This was another issue that I know many Trustees wanted to see addressed but was stalled because of the Pandemic.
In 2019 I was approached by a number of students and staff members through the U of A School of Public Health, Students Invested in Health Association among others who requested that school boards provide menstrual products in washrooms on par with the provision of soap and toilet paper. Like many other items, the pandemic derailed our progress.
On Tuesday, April 13th as part of our annual budget process (see the distribution of funds report), I will be asking my colleagues to amend the budget for the deliberate inclusion of menstrual products in alignment with how soap, toilet paper, and other basic needs are provided. Anecdotally, I've heard widespread support from Trustees for this initiative.
- The Toronto District School Board began providing products in 2019 as well as London and Waterloo, Ontario
- In spring 2019, British Columbia also began providing products to students in schools
- Red Deer school boards are also providing free products
- The University of Alberta has also been providing product at Infolink and is in the process of providing dispensers on campus.
- Considering the City of Edmonton just initiated a change last week (April 2021) that products would be available in city washrooms
While we would need to work with the administration to examine how exactly the rollout should occur, this initiative is long overdue. I've spoken with the Student Advocates for Public Health who provided this image and press release from their event (April 6th, 2020). I also spoke with No woman without, period, who have done an enormous amount of advocacy and providing product through donations. I've also heard from staff members who have, for years, provided products out of their own pocket for students who have been discreetly advocating for this change to school budgets. I've heard from students and alumni of Edmonton Public Schools how important this initiative is and would contribute to creating a welcoming school environment for all.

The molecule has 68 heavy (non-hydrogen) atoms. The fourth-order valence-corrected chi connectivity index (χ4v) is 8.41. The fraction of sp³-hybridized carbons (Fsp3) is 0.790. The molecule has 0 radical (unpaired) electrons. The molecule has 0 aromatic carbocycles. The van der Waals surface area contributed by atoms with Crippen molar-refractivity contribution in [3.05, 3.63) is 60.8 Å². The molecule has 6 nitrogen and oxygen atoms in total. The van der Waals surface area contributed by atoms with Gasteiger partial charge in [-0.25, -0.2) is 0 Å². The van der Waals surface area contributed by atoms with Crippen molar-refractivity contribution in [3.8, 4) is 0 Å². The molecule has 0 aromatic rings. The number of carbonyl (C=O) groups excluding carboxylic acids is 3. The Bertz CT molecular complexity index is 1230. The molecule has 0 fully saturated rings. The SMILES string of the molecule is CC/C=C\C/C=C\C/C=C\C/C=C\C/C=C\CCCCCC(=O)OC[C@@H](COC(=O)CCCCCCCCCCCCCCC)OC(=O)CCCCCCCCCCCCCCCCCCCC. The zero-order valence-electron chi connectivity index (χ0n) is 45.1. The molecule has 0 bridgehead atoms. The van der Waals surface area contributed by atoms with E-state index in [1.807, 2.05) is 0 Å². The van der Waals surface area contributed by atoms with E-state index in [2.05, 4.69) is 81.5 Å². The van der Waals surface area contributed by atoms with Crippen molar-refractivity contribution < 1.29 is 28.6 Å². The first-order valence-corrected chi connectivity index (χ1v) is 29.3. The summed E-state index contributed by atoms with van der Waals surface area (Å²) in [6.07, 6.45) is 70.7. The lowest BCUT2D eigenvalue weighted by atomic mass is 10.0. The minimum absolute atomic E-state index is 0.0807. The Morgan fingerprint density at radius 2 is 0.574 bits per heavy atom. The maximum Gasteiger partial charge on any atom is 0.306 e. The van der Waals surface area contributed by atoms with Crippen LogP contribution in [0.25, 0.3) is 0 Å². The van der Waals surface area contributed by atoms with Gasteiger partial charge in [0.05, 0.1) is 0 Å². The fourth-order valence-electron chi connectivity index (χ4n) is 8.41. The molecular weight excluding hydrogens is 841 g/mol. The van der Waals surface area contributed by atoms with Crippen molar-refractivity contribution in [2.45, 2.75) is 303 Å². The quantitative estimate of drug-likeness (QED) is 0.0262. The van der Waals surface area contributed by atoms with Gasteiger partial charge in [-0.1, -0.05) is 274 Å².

I believe this is one of those areas where the board should not leave action up to individual site-based decisions. There should be a clear, consistent, and enforceable policy throughout the district, funded through on par with other necessities. I hope that this support from Edmonton Public Schools will catalyze further action from the provincial government to mandate (and fund) the provision of menstrual products in all schools on par with the provision of hand soap, toilet paper, and other necessities.